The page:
I know a lot of singles on the prowl, and most of them are divorced. It’s just not uncommon anymore for people to get divorced — even at midlife and beyond — and try to start over with someone new. A dismaying number of my friends have also lost spouses to illness in the past few years, and some of them are tiptoeing out into the dating scene as well. According to marriage and divorce researcher Terri Orbuch PhD, there are 100,000 million singles in the US, and four out of 10 were already married once.
But after the messy divorce, the custody and support hearings, and the grieving, is it really possible to clean one’s slate and start out fresh, with a positive mindset, and open up one’s heart to someone new? Can one really find love again?
Unlike many relationship advice books, Dr. Orbuch’s is based on more than 25 years’ worth of scientific data and research. She directs the longest-running study of married and divorced individuals in this country, ongoing since 1986 and funded by the National Institutes of Health. As in her previous book, Five Simple Steps to Take Your Marriage from Good to Great, Dr. Orbuch has taken key findings from her landmark study of hundreds of married, divorced, and repartnered individuals, and translated these into doable strategies that readers can put into practice right away in their own lives and relationships.
Dr. Orbuch set out to answer these questions: After a long-term love relationship has ended, what’s the best way to go about finding love again? What can other singles learn from those who are happiest in their newfound relationships? What are some of the biggest obstacles to finding love again, and what are the mistakes to avoid?
Some of Dr. Orbuch’s study findings are quite fascinating and surprising. For example, the majority (57 percent) of divorced singles in her study who found new partners do not share living expenses. Most of these people, she discovered, have lasting issues or concerns from their previous marriage regarding the sharing of finances and money — and they simply don’t want money woes to burden their new love relationships. Makes sense!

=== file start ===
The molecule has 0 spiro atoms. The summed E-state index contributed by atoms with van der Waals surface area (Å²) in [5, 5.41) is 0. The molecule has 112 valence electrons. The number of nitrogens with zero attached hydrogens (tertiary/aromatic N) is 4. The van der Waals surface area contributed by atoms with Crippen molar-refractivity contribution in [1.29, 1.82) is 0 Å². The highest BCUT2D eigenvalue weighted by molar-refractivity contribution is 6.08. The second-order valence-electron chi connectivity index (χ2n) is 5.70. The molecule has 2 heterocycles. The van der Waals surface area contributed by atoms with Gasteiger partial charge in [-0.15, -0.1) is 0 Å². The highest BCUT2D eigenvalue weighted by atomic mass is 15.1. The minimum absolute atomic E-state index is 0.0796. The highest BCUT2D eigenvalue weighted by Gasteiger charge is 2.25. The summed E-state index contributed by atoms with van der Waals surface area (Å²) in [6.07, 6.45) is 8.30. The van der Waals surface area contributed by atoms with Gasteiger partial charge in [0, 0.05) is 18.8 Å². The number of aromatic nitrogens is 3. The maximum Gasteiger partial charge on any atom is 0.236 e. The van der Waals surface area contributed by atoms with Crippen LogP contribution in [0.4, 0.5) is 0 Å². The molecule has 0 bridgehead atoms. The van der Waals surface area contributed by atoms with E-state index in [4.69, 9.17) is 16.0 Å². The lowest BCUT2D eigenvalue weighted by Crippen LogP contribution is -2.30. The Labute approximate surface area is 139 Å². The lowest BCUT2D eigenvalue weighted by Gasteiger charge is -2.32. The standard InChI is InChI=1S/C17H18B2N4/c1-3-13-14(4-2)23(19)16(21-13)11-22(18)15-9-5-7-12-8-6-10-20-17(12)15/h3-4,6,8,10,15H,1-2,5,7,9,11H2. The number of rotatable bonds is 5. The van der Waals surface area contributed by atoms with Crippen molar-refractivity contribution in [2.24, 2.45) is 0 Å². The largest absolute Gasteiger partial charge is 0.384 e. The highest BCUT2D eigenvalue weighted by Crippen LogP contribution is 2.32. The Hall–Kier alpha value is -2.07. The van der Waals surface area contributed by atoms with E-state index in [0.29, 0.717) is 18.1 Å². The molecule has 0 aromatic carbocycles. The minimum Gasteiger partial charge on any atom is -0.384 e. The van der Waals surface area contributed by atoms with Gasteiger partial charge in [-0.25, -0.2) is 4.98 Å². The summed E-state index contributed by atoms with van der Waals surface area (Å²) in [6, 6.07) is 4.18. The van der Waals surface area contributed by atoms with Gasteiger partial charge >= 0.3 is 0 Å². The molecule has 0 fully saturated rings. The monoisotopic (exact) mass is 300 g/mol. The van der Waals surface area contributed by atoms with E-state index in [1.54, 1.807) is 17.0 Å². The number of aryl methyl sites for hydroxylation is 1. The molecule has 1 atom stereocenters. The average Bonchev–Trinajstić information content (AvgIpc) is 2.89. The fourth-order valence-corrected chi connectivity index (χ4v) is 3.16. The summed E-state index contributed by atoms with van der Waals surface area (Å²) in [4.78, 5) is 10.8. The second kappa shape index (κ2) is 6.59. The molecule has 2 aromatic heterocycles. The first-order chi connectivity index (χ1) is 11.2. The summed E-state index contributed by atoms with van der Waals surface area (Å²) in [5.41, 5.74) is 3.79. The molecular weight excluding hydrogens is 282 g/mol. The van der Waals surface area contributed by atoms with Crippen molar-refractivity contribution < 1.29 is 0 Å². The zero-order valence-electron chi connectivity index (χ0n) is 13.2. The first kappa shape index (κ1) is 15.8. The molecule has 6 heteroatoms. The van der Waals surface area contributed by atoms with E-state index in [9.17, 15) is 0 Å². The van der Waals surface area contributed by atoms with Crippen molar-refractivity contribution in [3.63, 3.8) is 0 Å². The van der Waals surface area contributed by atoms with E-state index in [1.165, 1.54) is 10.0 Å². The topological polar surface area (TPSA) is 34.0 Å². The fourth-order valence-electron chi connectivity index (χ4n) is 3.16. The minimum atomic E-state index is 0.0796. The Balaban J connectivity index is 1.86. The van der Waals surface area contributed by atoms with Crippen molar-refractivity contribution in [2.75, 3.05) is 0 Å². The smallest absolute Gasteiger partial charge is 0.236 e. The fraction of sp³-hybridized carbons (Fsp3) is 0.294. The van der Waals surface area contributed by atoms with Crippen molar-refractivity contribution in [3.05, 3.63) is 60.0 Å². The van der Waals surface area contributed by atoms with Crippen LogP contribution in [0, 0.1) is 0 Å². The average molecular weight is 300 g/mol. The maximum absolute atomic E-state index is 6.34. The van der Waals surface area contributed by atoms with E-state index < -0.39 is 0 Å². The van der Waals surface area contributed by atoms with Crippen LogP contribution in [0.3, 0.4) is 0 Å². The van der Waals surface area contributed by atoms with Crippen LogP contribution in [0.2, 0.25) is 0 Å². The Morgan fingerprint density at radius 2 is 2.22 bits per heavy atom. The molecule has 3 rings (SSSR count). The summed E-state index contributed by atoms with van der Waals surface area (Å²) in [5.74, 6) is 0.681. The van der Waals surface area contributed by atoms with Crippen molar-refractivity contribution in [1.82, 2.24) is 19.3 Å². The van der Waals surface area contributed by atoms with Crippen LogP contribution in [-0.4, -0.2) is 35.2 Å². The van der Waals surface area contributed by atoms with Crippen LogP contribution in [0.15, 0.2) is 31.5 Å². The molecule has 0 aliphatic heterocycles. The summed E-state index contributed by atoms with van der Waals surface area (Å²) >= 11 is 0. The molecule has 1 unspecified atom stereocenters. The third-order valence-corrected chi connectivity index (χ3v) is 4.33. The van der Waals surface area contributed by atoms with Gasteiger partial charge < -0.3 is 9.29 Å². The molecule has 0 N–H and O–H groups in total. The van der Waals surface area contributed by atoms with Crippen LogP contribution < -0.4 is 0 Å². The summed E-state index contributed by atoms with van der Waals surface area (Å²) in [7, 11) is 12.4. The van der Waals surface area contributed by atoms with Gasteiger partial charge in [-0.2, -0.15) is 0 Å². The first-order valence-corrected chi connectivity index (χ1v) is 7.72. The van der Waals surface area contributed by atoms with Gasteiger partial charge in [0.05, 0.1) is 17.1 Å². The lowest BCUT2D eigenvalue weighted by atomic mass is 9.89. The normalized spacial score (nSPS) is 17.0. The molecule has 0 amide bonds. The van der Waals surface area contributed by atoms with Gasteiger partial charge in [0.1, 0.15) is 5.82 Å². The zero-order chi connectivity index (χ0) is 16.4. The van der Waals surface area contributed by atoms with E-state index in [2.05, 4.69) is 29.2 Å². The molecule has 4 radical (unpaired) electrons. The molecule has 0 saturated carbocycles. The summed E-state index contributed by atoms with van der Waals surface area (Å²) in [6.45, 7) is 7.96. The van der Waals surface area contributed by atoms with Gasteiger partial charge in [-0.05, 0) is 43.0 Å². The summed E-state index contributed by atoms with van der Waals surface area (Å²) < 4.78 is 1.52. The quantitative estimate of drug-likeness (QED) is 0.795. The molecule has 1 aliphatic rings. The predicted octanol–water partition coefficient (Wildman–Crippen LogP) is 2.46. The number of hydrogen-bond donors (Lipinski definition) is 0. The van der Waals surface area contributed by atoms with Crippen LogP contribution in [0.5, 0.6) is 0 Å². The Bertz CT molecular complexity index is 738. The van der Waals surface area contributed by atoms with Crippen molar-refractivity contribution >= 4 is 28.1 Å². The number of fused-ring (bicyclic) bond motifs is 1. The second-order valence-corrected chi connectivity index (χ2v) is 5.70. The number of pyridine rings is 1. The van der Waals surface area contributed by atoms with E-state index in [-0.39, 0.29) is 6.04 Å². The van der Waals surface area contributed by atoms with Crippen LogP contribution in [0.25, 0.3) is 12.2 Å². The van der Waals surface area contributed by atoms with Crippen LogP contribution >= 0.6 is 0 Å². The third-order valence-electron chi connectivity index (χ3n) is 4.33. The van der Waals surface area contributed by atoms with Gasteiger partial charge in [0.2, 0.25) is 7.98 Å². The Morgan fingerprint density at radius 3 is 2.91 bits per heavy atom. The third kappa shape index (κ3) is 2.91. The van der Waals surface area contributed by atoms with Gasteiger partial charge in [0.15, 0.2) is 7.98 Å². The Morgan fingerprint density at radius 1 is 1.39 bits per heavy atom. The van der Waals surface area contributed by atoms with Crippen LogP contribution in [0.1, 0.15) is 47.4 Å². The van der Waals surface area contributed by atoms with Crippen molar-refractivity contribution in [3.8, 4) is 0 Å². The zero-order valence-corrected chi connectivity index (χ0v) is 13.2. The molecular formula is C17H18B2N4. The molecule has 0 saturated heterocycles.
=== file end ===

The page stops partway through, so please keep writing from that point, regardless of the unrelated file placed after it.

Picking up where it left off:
I don’t want to spoil all the surprises in this invaluable book, but I can’t resist divulging a couple more fun findings. Here’s one: If you want to greatly increase your statistical odds of finding a successful new partnership, you have to stop blaming your ex. Dr. Orbuch found that the singles who held on to a lot of bitterness, regret, grief, or anger were not nearly as likely to find love again as those who were able to take a c’est la vie attitude with a statement such as, “We grew apart,” or “It just wasn’t a good match.”
Also, she found that when divorced singles made just one significant change in their life — it could be anything from joining a gym to working less — they were twice more likely to find a successful new relationship than those who clung to their existing lifestyle. Change is good! I love this tip.
Orbuch groups her findings into six main steps, or strategies, so readers can work on one type of behavioral change at a time. These include the most effective ways to get rid of your emotional baggage — all that junk that you really hope not to bring into a new love relationship the second time around. This is where Dr. Orbuch’s experience as a psychologist and relationship adviser really kick in. She offers smart, nonjudgmental guidance for singles who want to get out of a self-sabotaging behavioral pattern but don’t know how to do it.
I love her “21-day Action Plan,” a great motivator for singles who are convinced they’ll never find anyone. It’s kind of a boot camp for the brokenhearted. She also offers tips on how to figure out whom you should really be dating and why, how to take risks with people, and ways to avoid awkward, cringe-worthy dating disasters.